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Tuesday, March 22, 2011

Fish Tales


The wind was shoving the car around on I-40 as we headed to Eric's house to go canoeing on the Eno and try to catch a few bass.  We'd seen the fisherman, cars lined up on Old Oxford Highway, the bank of the river dotted with men in baseball caps with five-gallon buckets at their feet.  Eric had heard that at this time of year, when the bass were spawning up here, you could throw a line in the water and catch a foot-long bass with every cast.  The kids were ecstatic.  We’d have a fish dinner for sure!!  Avid fishermen, my kids had previously done all their fishing with their dad or with Eric, but not with me.  I got a fishhook in my finger at the age of nine and have not fished since.  But this time, there were boats involved and I can't resist a boat.  Plus, Eric's nineteen-year-old daughter, Ingrid, was here on spring break and we all wanted to see her.

I was nervous about the wind, but Eric assured me that down on the river it would be fine.  We had a discussion about whether we should place a car at the boat ramp and paddle downstream or just put in at the boat ramp and paddle upstream and then float back.  Deferring to Eric’s expertise, we decided it was too much trouble to juggle the cars and we decided to put in at the boat ramp.  We loaded the red canoe and the yellow tandem kayak on top of the Toaster (my car) and packed all three kids in the back with the paddles.  I backed the car up and we heard this awful crunching.  I was afraid I had hit a tree with one of the boats, but happily the boats were fine.  My back bumper on the other hand, was hanging half off the car.  Oh dear.  Fortunately, it's nothing but plastic (can someone explain this to me?) and Eric popped it back on in jiffy.  Apparently I had backed into a rock edging a flowerbed.  The rock was unscathed.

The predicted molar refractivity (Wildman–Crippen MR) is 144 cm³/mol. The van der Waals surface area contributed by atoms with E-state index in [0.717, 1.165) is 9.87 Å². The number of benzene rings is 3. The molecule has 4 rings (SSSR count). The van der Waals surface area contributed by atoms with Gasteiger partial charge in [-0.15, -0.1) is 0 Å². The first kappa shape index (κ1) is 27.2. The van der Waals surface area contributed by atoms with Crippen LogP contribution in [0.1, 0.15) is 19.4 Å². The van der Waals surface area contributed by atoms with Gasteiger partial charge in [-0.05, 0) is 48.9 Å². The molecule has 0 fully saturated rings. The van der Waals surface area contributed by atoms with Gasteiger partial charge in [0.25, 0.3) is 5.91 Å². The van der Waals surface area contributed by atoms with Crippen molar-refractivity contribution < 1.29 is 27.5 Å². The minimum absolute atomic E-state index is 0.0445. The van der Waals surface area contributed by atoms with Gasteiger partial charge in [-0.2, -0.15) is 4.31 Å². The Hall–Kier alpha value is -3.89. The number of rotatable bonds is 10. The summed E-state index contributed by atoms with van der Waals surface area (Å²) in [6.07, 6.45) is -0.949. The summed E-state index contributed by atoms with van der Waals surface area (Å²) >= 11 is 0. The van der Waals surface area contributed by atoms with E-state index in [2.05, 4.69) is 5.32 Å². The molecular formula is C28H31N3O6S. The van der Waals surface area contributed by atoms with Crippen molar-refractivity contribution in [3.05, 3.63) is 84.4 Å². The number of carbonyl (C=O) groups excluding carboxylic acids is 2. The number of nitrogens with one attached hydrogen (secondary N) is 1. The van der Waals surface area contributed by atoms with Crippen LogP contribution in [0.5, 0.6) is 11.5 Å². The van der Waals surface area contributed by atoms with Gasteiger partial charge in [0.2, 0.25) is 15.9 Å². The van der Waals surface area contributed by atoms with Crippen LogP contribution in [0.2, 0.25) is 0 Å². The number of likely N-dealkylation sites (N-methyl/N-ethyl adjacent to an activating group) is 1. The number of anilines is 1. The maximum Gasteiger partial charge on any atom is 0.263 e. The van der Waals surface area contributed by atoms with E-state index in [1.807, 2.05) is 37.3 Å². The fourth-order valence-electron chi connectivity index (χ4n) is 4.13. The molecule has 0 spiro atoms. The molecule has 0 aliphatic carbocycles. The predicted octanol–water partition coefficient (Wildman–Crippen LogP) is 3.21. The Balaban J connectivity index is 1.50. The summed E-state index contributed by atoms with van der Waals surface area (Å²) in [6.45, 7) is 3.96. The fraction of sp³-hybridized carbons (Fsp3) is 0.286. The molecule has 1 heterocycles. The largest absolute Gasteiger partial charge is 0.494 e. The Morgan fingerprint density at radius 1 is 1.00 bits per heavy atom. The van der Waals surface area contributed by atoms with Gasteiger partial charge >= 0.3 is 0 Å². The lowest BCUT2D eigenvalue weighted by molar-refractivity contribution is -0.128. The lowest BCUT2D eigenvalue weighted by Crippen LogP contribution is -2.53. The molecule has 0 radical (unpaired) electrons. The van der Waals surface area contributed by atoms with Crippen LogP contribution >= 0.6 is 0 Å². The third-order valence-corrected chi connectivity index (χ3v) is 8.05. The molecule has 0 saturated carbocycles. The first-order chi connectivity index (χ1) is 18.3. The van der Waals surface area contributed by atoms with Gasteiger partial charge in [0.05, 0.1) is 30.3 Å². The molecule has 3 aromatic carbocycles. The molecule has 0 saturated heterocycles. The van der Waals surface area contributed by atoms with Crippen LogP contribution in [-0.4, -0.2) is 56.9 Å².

We put the boats in at the boat ramp, three miles from Eric's house.  A pair of fisherman returning from the river offered us a bucketful of minnows for bait.  We transferred the poor doomed little critters into our bucket and set off up the river.  We would paddle upriver a ways, fish and float back.  Easy peasy.  It was hours before dusk, so we took our time, paddled and fished, trying to find that all-elusive spot where the fish would be biting.  There was a nibble and then nothing.  We had one more nibble, but no fish.  George wanted to race, so we paddled upriver at a good clip for a short while, dragging the bait as we went.  Lucy got her line snagged in a tree and Ingrid, behind her in the kayak, managed to free it.  It was perfect shirtsleeves weather, warm with a light breeze.  It was lightly overcast, so we didn't need to squint or worry about sunscreen.  We were having a fine time.

We were having such a fine time it occurred to Eric that maybe we should just keep going.  He figured by this time we were more than halfway to Penny's Bend where he lives and we could just go on up and pull the boats out at the house.  He swears it was my idea, but I'm pretty sure I had no idea where we were.  However, I'm a sucker for new territory and I had never seen this part of the river.  So I voted to keep going.  The sun was still pretty far above the horizon and the water was so fine and the weather so perfect.  It seemed like the bridge at Old Oxford Highway was just around the next bend.

Except it wasn't.  It wasn't around the next bend, or the next, or the one after that.  My arms were getting tired.  George started whining about the lack of fish.  We hadn't seen one yet.  Lucy and Ingrid were singing up ahead in the kayak and having a fine time.  The sun came out and lit the white bark of the sycamores along the banks with a bright golden shine.  We saw a dogwood, blooms just opening and some of the trees had new yellow-green leaves just uncurling.  Surely the bridge was just around the next bend.